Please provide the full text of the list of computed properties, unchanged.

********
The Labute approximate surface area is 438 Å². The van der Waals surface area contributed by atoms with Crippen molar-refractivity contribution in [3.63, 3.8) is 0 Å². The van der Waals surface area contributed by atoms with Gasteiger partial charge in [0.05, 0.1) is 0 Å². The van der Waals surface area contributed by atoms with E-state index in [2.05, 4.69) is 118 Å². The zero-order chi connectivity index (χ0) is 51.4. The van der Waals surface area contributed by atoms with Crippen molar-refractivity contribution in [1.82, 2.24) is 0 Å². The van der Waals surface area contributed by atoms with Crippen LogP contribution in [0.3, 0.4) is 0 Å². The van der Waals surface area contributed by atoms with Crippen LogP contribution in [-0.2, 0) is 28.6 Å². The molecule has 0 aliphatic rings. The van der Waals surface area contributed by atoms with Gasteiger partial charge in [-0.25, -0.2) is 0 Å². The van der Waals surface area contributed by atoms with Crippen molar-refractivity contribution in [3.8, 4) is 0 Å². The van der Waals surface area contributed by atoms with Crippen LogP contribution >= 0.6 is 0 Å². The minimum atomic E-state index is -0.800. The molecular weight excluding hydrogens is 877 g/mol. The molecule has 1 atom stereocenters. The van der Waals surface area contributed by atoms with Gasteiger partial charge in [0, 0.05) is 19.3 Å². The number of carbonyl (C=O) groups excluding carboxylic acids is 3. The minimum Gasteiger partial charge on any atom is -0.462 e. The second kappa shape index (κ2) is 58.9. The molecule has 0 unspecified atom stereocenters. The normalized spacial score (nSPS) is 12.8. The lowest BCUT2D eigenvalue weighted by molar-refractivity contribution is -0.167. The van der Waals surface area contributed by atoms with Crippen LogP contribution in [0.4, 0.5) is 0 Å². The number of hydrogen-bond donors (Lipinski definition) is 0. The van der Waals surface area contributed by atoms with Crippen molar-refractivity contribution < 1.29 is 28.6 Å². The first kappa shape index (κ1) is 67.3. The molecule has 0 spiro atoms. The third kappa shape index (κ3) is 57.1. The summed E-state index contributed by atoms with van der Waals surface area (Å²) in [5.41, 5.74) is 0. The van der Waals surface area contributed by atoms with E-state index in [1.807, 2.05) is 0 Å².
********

The Labute approximate surface area is 438 Å². The van der Waals surface area contributed by atoms with Crippen molar-refractivity contribution in [3.63, 3.8) is 0 Å². The van der Waals surface area contributed by atoms with Gasteiger partial charge in [0.05, 0.1) is 0 Å². The van der Waals surface area contributed by atoms with E-state index in [2.05, 4.69) is 118 Å². The zero-order chi connectivity index (χ0) is 51.4. The van der Waals surface area contributed by atoms with Crippen molar-refractivity contribution in [1.82, 2.24) is 0 Å². The van der Waals surface area contributed by atoms with Crippen LogP contribution in [0.3, 0.4) is 0 Å². The van der Waals surface area contributed by atoms with Crippen LogP contribution in [-0.2, 0) is 28.6 Å². The molecule has 0 aliphatic rings. The van der Waals surface area contributed by atoms with Gasteiger partial charge in [-0.25, -0.2) is 0 Å². The van der Waals surface area contributed by atoms with Crippen molar-refractivity contribution in [3.8, 4) is 0 Å². The van der Waals surface area contributed by atoms with Crippen LogP contribution >= 0.6 is 0 Å². The minimum atomic E-state index is -0.800. The molecular weight excluding hydrogens is 877 g/mol. The molecule has 1 atom stereocenters. The van der Waals surface area contributed by atoms with Gasteiger partial charge in [0, 0.05) is 19.3 Å². The number of carbonyl (C=O) groups excluding carboxylic acids is 3. The minimum Gasteiger partial charge on any atom is -0.462 e. The second kappa shape index (κ2) is 58.9. The molecule has 0 unspecified atom stereocenters. The normalized spacial score (nSPS) is 12.8. The lowest BCUT2D eigenvalue weighted by molar-refractivity contribution is -0.167. The van der Waals surface area contributed by atoms with Crippen LogP contribution in [0.4, 0.5) is 0 Å². The number of hydrogen-bond donors (Lipinski definition) is 0. The van der Waals surface area contributed by atoms with Crippen molar-refractivity contribution < 1.29 is 28.6 Å². The first kappa shape index (κ1) is 67.3. The molecule has 0 spiro atoms. The third kappa shape index (κ3) is 57.1. The summed E-state index contributed by atoms with van der Waals surface area (Å²) in [5.41, 5.74) is 0. The van der Waals surface area contributed by atoms with E-state index in [1.807, 2.05) is 0 Å².